Context: The article is discussing three bills introduced by the central government in India in August 2023 namely the Bharatiya Nyaya Sanhita (BNS), 2023; the Bharatiya Nagarik Suraksha Sanhita (BNSS), 2023; and the Bharatiya Sakshya (BS) Bill, 2023 that intended to replace the existing Indian Penal Code, 1860; the Code of Criminal Procedure (CrPC), 1973; and the Indian Evidence Act, 1872, respectively. The article examines how these proposed changes in the legal framework will impact law enforcement agencies in India. It mentions that while some of the proposed changes are seen as progressive, there is also a larger issue raised in the article about the need for comprehensive police reform. Therefore, the article is not just focused on the specific legal amendments but also on broader issues related to the functioning and reform of law enforcement agencies in the country.
Decoding the Editorial
The article discusses various provisions and changes introduced in the Bharatiya Nagarik Suraksha Sanhita (BNSS), one of the bills aimed at replacing the existing legal framework in India.
- Registration of Cognizable Offences:
- The BNSS includes a provision that allows the registration of a cognizable offence in any police station, regardless of where the offence was committed.
- This practice, known as recording a First Information Report (FIR) at Zero, has been informally used for some time.
- The inclusion of this provision in the BNSS makes it a formal right for complainants to have their cases registered without unnecessary delays or complications.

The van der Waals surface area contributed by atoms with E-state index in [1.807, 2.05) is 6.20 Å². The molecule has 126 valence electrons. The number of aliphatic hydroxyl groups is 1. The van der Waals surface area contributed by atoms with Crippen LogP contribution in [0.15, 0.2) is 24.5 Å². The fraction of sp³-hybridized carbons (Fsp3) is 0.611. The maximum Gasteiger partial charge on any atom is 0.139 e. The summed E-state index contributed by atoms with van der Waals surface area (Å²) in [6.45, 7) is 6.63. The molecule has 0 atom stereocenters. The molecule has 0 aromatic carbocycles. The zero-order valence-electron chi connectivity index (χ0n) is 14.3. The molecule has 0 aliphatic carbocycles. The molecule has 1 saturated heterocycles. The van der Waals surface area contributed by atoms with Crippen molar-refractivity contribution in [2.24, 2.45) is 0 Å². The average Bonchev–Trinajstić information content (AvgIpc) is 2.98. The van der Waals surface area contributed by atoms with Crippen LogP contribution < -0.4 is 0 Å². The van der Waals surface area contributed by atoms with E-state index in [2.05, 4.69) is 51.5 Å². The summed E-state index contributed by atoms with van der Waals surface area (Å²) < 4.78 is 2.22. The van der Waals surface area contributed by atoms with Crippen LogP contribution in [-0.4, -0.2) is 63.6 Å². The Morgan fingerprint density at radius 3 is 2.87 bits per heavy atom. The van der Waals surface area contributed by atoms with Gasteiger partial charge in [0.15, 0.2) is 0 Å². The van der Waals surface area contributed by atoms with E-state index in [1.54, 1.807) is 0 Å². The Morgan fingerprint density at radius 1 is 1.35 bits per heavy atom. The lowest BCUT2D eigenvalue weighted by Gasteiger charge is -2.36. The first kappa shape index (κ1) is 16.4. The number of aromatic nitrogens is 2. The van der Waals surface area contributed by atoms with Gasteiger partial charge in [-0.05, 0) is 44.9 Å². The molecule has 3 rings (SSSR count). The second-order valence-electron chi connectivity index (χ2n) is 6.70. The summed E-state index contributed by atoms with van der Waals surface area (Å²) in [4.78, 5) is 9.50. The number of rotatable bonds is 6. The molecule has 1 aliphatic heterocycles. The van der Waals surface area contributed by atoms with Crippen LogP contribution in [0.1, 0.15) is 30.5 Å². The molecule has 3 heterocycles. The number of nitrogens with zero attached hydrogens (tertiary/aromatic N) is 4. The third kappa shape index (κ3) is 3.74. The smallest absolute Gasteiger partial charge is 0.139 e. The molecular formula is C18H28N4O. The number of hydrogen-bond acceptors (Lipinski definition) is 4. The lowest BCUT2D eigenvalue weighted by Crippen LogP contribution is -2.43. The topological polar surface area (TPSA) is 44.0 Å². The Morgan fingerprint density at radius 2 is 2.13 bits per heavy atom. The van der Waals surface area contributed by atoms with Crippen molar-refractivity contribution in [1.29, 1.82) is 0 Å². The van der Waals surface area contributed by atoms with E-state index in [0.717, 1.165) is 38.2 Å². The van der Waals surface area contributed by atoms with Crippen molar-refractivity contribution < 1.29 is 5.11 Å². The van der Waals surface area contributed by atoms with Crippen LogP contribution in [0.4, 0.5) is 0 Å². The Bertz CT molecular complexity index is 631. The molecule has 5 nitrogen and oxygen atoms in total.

- Preliminary Inquiry:
- The BNSS permits the conduct of a preliminary inquiry, even for offences punishable with more than three but less than seven years of imprisonment.
- This is different from the Supreme Court’s Lalita Kumari judgement, which mandated the registration of an FIR for cognizable offences.
- Arrest Provisions:
- The BNSS retains all the provisions regarding arrest from the existing Code of Criminal Procedure (CrPC).
- However, it would have been better to include the Supreme Court’s Arnesh Kumar judgement, which mandates that the police officer must justify the arrest with valid reasons, and the judicial magistrate must record satisfaction as part of the BNSS.
- Arrest for Certain Offences:
- The BNSS introduces a clause stating that for offences punishable with less than three years of imprisonment, an arrest can only be made with prior permission from the Deputy Superintendent of Police if the accused person is infirm or aged over 60.
- This provision aims to provide relief to these categories of persons, but its effectiveness depends on the judicious use of this clause by the Deputy Superintendent of Police.
- The BNSS allows for handcuffing in specific cases, such as those involving serious offenses like terrorism, murder, rape, acid attacks, or offenses against the state.
- However, the enabling section still requires that the person arrested should not be subjected to more restraint than necessary to prevent escape.
- This means that the police must justify handcuffing based on the possibility of escape or physical harm.
- The Supreme Court’s guidelines on handcuffing remain applicable.
Crime Scene Investigation:
The article discusses several aspects related to crime scene investigation, forensic evidence collection, and the legal provisions in the new Sanhita (law):
- Mandatory Crime Scene Visit and Forensic Evidence:
- The new Sanhita mandates a visit by a forensic expert to the crime scene and the collection of forensic evidence for offences that carry a punishment of more than seven years of imprisonment.
- However, there is a recognition that many states may not have the necessary forensic infrastructure at the field level.
- To address this issue, state governments are given up to five years to implement this provision.
- Use of Audio-Video Means in Investigations: